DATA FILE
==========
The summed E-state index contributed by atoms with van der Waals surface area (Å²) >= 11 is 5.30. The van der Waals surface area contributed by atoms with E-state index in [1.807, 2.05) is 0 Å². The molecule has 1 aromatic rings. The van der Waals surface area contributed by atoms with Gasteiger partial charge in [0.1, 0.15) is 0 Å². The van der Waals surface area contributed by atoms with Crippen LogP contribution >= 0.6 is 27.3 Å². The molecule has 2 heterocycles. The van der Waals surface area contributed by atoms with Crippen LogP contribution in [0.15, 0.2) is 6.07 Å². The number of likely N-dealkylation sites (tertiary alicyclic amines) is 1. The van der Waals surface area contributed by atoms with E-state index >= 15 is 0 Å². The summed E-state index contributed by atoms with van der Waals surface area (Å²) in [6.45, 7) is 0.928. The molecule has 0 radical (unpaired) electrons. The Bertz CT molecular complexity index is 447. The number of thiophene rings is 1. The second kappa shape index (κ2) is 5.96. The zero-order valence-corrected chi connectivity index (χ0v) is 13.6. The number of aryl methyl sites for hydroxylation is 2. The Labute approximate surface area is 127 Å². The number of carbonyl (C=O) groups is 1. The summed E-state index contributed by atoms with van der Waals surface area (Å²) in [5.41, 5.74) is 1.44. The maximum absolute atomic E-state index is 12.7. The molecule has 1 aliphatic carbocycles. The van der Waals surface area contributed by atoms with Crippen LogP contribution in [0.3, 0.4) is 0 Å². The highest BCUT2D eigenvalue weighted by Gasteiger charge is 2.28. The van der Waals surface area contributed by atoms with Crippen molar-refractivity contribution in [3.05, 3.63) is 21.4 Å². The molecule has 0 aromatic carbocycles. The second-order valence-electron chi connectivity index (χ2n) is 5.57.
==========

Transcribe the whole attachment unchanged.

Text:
The summed E-state index contributed by atoms with van der Waals surface area (Å²) >= 11 is 5.30. The van der Waals surface area contributed by atoms with E-state index in [1.807, 2.05) is 0 Å². The molecule has 1 aromatic rings. The van der Waals surface area contributed by atoms with Gasteiger partial charge in [0.1, 0.15) is 0 Å². The van der Waals surface area contributed by atoms with Crippen LogP contribution >= 0.6 is 27.3 Å². The molecule has 2 heterocycles. The van der Waals surface area contributed by atoms with Crippen LogP contribution in [0.15, 0.2) is 6.07 Å². The number of likely N-dealkylation sites (tertiary alicyclic amines) is 1. The van der Waals surface area contributed by atoms with E-state index >= 15 is 0 Å². The summed E-state index contributed by atoms with van der Waals surface area (Å²) in [6.45, 7) is 0.928. The molecule has 0 radical (unpaired) electrons. The Bertz CT molecular complexity index is 447. The number of thiophene rings is 1. The second kappa shape index (κ2) is 5.96. The zero-order valence-corrected chi connectivity index (χ0v) is 13.6. The number of aryl methyl sites for hydroxylation is 2. The Labute approximate surface area is 127 Å². The number of carbonyl (C=O) groups is 1. The summed E-state index contributed by atoms with van der Waals surface area (Å²) in [5.41, 5.74) is 1.44. The maximum absolute atomic E-state index is 12.7. The molecule has 1 aliphatic carbocycles. The van der Waals surface area contributed by atoms with Crippen LogP contribution in [0.3, 0.4) is 0 Å². The highest BCUT2D eigenvalue weighted by Gasteiger charge is 2.28. The van der Waals surface area contributed by atoms with Crippen molar-refractivity contribution in [3.05, 3.63) is 21.4 Å². The molecule has 0 aromatic carbocycles. The second-order valence-electron chi connectivity index (χ2n) is 5.57.